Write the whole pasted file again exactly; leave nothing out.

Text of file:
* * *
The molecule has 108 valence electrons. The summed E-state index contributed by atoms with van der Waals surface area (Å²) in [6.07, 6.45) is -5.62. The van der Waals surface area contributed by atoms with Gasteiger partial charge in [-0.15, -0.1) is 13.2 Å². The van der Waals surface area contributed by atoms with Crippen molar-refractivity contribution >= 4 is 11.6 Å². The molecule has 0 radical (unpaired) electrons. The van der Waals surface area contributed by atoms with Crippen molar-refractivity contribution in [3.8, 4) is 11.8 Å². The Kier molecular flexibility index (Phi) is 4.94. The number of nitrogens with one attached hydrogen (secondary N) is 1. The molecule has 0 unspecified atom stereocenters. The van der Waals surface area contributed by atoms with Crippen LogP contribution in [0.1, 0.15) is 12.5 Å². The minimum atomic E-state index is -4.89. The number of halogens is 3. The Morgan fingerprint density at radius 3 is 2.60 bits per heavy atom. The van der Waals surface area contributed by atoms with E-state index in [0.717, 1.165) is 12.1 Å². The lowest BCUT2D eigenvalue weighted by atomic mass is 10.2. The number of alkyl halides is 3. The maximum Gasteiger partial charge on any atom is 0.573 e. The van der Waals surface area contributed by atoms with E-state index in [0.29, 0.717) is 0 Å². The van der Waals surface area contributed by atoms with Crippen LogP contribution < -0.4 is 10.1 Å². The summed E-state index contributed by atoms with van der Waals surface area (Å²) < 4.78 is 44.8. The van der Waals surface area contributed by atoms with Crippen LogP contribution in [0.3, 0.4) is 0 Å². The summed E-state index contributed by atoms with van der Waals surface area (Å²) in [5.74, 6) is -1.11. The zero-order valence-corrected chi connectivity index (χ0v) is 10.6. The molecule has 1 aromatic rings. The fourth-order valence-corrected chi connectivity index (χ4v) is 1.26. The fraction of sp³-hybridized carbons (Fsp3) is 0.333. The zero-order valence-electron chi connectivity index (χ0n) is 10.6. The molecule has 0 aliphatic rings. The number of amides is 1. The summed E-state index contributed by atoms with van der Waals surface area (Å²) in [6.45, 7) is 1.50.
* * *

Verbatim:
The molecule has 108 valence electrons. The summed E-state index contributed by atoms with van der Waals surface area (Å²) in [6.07, 6.45) is -5.62. The van der Waals surface area contributed by atoms with Gasteiger partial charge in [-0.15, -0.1) is 13.2 Å². The van der Waals surface area contributed by atoms with Crippen molar-refractivity contribution >= 4 is 11.6 Å². The molecule has 0 radical (unpaired) electrons. The van der Waals surface area contributed by atoms with Crippen molar-refractivity contribution in [3.8, 4) is 11.8 Å². The Kier molecular flexibility index (Phi) is 4.94. The number of nitrogens with one attached hydrogen (secondary N) is 1. The molecule has 0 unspecified atom stereocenters. The van der Waals surface area contributed by atoms with Crippen LogP contribution in [0.1, 0.15) is 12.5 Å². The minimum atomic E-state index is -4.89. The number of halogens is 3. The Morgan fingerprint density at radius 3 is 2.60 bits per heavy atom. The van der Waals surface area contributed by atoms with E-state index in [0.717, 1.165) is 12.1 Å². The lowest BCUT2D eigenvalue weighted by atomic mass is 10.2. The number of alkyl halides is 3. The maximum Gasteiger partial charge on any atom is 0.573 e. The van der Waals surface area contributed by atoms with E-state index in [0.29, 0.717) is 0 Å². The van der Waals surface area contributed by atoms with Crippen LogP contribution < -0.4 is 10.1 Å². The summed E-state index contributed by atoms with van der Waals surface area (Å²) < 4.78 is 44.8. The van der Waals surface area contributed by atoms with Crippen LogP contribution in [0.3, 0.4) is 0 Å². The summed E-state index contributed by atoms with van der Waals surface area (Å²) in [5.74, 6) is -1.11. The zero-order valence-corrected chi connectivity index (χ0v) is 10.6. The molecule has 1 aromatic rings. The fourth-order valence-corrected chi connectivity index (χ4v) is 1.26. The fraction of sp³-hybridized carbons (Fsp3) is 0.333. The zero-order valence-electron chi connectivity index (χ0n) is 10.6. The molecule has 0 aliphatic rings. The number of amides is 1. The summed E-state index contributed by atoms with van der Waals surface area (Å²) in [6.45, 7) is 1.50.